WASHINGTON (AP) — The CIA had al-Qaida fooled from the beginning.
Last month, U.S. intelligence learned that al-Qaida's Yemen branch hoped to launch a spectacular attack using a new, nearly undetectable bomb aboard an airliner bound for America, officials say.
But the man the terrorists were counting on to carry out the attack was actually working for the CIA and Saudi intelligence, U.S. and Yemeni officials told The Associated Press on Tuesday.
The dramatic sting operation thwarted the attack before it had a chance to succeed.
It was the latest misfire for al-Qaida, which has repeatedly come close to detonating a bomb aboard an airliner. For the United States it was a victory that delivered the bomb intact to U.S. intelligence.
The officials spoke to the AP on condition of anonymity because of the sensitivity of the operation. The cooperation of the would-be bomber was first reported Tuesday evening by the Los Angeles Times.
The FBI is still analyzing the explosive, which was intended to be concealed in a passenger's underwear. Officials said it was an upgrade over the bomb that failed to detonate on board an airplane over Detroit on Christmas 2009. This new bomb contained no metal and used a chemical — lead azide — that was to be a detonator in a nearly successful 2010 plot to attack cargo planes, officials said.
Security procedures at U.S. airports remained unchanged Tuesday, a reflection of both the U.S. confidence in its security systems and a recognition that the government can't realistically expect travelers to endure much more. Increased costs and delays to airlines and shipping companies could have a global economic impact, too.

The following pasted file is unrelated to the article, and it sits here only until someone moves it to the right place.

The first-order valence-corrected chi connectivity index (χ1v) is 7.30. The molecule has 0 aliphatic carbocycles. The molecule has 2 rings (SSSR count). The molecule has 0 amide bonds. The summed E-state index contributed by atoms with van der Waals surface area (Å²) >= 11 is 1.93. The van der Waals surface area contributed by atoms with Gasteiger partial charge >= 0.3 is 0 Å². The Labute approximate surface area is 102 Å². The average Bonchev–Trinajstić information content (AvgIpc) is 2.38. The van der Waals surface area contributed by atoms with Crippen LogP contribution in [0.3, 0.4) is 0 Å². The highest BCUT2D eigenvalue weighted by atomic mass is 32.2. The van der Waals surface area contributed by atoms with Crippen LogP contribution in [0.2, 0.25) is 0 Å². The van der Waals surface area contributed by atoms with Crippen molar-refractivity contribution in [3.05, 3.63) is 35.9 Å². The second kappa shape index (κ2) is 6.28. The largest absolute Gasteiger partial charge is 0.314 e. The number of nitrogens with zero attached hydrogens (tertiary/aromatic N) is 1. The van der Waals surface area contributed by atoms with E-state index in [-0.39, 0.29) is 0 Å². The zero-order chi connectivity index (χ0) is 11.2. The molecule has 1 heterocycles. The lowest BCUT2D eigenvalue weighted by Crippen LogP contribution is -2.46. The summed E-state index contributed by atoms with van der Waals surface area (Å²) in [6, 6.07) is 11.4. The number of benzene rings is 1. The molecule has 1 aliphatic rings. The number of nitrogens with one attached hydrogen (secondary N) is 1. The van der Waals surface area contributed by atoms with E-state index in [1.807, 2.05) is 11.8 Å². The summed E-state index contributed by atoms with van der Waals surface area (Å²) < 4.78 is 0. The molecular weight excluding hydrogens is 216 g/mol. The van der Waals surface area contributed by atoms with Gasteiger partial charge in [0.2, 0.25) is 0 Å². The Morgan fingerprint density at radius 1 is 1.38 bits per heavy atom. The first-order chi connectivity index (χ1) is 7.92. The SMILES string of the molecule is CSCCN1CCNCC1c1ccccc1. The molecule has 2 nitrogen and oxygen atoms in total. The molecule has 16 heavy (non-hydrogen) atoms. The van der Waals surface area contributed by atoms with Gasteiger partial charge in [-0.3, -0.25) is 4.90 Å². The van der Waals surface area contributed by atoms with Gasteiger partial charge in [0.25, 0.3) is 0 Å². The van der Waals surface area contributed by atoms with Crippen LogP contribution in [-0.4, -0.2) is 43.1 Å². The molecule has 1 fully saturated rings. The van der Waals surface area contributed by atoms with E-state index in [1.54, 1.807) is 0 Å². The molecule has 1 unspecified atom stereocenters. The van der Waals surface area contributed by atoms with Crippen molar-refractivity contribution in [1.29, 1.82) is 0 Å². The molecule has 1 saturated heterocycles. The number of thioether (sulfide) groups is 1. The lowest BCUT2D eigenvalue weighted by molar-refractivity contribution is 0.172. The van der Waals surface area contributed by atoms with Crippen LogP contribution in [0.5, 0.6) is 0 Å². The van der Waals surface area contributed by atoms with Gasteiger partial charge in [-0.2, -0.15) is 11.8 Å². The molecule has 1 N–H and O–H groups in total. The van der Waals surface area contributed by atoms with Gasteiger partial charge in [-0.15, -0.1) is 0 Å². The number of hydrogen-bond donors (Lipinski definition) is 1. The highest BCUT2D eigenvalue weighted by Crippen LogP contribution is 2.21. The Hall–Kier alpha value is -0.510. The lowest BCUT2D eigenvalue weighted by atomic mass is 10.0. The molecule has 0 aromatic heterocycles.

"I would not expect any real changes for the traveling public," said House Intelligence Committee Chairman Mike Rogers, R-Mich. "There is a concern that overseas security doesn't match ours. That's an ongoing challenge."
While airline checks in the United States mean passing through an onerous, sometimes embarrassing series of pat-downs and body scans, procedures overseas can be a mixed bag. The U.S. cannot force other countries to permanently adopt the expensive and intrusive measures that have become common in American airports over the past decade.
The Transportation Security Administration sent advice to some international air carriers and airports about security measures that might stave off an attack from a hidden explosive. It's the same advice the U.S. has issued before, but there was a thought that it might get new attention in light of the foiled plot.
The U.S. has worked for years to try to improve security for U.S.-bound flights originating at international airports. And many countries agree that security needs to be better. But while plots such as the Christmas attack have spurred changes, some security gaps that have been closed in the U.S. remain open overseas.